Nanotechnology, the manipulation of matter at atomic level is an emerging field of late 20th century. After the advancement at micro level the world is now moving towards molecular and atomic level. The concept first introduced in 1959 expanded at all levels and across the globe as we saw some of its remarkable application in fields of medicine and electronics. But as Richard Feynman first said ‘There’s Plenty of Room at the Bottom’, nanotechnology has far more to offer.
Exploring nanomedicine, a recent advancement of nanotechnology which deals with the application of technology of range in nanometers (10-9) in medicine. First introduced in 1991 nanomedicine is an advancing field that can help doctors in future to diagnose, treat and prevent diseases.
Here are five ways nanomedicine can help:
Diagnostic markers and contrast scans
Imaging studies such as contrast enhances CT scan, MRI etc. can show better and in-depth imaging of human body by the use of nanoparticles. Being smaller in size and having unique properties such as quantum confinement and fluorescence, nanoparticles may have higher penetrance and specificity. Particles with these properties when used as a contrast for MRI will penetrate tumor cells and glow with exposure to light localizing the tumor and aiding in diagnoses and treatment.
Nanoparticles on sensory chips can be used for diagnosing disease by detecting specific proteins and biomarkers.
Manipulating genetics and Cellular Repair
Nanotechnology can be used to cure many inherited diseases, defects in DNA and cellular mechanism. Programmed reaction of nanoparticles or nanorobots with cellular mechanism can be directed towards desired cell proliferation and differentiation results. This can also lead us to tissue engineering which can replace diseased organs, transplantation and implants thus improving quality of life and decreasing morbidity and mortality rates.
Treating targeted cells
Promising researches have shown that nanoparticles have the possibility of delivering drugs to specific targeted cells like cancer cells or virus inhabiting cells. This will ensure maximum bioavailability of the drug to target site with faster and specific rates. Damage to healthy cells due to clearance and wide spread distribution of drug can also be minimized.
Providing surgical guide
The principle of inserting light and camera inside human body to aid in diagnoses and treatment can be applied by nanotechnology. Nanotechnology can improve the functioning of endoscopy as well. The advances then may lead to nanoparticles replacing endoscopic or laparoscopic procedures for visualizing and treating minor surgeries reducing the risk of perforation and extensive invasion. This can be achieved by nanorobot, a device directed by a computer and surgeon.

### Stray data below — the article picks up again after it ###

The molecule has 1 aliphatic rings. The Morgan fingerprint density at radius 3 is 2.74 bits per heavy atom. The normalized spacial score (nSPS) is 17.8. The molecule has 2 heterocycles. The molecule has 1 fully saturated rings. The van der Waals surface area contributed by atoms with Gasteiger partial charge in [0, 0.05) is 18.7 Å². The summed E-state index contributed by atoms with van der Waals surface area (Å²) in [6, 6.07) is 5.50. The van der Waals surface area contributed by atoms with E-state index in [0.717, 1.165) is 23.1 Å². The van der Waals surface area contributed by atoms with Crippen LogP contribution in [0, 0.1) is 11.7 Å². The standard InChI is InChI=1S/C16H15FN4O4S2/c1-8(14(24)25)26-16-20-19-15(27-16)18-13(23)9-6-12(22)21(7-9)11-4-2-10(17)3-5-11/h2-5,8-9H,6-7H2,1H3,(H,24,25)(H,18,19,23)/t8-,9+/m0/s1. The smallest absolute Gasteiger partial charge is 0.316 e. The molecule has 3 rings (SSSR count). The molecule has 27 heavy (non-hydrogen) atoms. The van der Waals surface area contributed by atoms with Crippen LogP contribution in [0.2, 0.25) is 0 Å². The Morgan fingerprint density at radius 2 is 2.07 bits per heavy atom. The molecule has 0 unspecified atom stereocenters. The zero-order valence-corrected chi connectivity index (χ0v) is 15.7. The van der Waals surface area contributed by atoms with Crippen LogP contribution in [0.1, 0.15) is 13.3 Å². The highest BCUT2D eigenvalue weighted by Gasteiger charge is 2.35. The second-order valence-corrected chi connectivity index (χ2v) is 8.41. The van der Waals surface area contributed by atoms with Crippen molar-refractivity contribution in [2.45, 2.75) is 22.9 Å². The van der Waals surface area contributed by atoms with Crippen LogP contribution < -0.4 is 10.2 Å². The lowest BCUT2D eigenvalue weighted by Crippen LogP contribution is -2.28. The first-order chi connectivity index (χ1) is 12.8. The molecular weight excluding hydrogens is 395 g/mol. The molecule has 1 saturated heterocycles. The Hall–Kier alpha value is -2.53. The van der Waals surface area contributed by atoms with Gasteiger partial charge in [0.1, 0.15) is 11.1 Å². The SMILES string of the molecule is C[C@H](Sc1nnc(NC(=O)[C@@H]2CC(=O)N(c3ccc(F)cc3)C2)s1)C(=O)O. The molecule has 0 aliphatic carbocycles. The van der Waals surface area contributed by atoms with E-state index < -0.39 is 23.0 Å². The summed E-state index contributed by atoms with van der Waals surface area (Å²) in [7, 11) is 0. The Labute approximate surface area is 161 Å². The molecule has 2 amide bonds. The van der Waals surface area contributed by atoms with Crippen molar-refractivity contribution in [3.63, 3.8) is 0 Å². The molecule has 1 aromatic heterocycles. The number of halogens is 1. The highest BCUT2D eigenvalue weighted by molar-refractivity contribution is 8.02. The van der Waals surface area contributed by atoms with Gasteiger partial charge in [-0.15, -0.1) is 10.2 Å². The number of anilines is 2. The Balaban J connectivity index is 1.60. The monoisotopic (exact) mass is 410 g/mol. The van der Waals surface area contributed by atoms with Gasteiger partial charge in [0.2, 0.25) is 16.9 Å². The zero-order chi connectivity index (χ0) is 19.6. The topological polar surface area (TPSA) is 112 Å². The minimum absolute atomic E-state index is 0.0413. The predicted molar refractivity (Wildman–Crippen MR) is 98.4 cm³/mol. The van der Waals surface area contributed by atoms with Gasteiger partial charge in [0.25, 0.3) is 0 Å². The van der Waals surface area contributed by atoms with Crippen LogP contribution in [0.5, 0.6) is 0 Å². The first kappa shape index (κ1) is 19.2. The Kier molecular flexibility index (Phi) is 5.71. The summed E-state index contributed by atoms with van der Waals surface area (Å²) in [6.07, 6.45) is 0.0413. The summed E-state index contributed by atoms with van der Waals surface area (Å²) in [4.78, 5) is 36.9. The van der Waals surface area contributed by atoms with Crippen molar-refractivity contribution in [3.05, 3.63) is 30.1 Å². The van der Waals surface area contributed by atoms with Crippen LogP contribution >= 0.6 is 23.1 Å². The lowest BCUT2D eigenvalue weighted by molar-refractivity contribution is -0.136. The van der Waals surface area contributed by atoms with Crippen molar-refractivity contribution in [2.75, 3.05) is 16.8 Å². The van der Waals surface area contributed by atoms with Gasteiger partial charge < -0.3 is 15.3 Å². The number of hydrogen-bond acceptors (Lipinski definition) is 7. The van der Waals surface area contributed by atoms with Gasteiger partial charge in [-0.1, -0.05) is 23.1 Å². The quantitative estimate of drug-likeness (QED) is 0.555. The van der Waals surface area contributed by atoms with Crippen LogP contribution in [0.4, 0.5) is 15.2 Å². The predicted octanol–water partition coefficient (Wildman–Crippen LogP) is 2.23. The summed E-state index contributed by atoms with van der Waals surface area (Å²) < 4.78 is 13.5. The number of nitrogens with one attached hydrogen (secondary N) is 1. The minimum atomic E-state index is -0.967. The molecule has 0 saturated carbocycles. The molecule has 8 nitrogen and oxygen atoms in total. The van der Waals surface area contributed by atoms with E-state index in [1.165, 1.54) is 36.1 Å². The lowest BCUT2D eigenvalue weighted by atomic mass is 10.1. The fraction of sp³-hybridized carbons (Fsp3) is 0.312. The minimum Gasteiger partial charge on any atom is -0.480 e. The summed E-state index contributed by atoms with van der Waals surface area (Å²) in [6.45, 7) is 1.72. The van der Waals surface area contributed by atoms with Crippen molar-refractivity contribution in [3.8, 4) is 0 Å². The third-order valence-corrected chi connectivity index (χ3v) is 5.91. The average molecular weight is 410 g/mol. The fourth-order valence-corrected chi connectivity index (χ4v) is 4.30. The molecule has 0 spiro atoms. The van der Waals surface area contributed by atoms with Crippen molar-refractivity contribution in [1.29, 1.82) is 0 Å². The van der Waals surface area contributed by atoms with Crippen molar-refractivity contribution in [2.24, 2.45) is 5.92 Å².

Treating systemic infection
Nanoparticles may be used remove pathogens, toxins or harmful proteins from bloodstream by binding to them. They may achieve this by engineering artificial phagocytes that will digest them or by a process similar to dialyses in which the harmful particles will bind to magnetic nanoparticles which will then be removed by applying external magnetic field, thus filtering blood. This may help to successfully cure many infections and sepsis.
In the last decade nanomedicine research and development have grown significantly and impacted the world economy. Billions of investments have been focused on application of nanotechnology in medicine to achieve advancement and improving the health care. With all the recent advancement, nanomedicine still faces limitations in the form of expenses, harmful environmental impact and the diversity in the properties of nanoparticles. But further research may help in eliminating these obstacles. We hope that the future doctors of 21st century will have a helping hand of nanomedicine in diagnoses and treatment of diseases because as far as modern medicine is concerned nano is definitely the way to go.
Written by: Maryam Fatima
About the author
A medical student following her dreams. Passionate about football who prefers to spend her time reading and writing.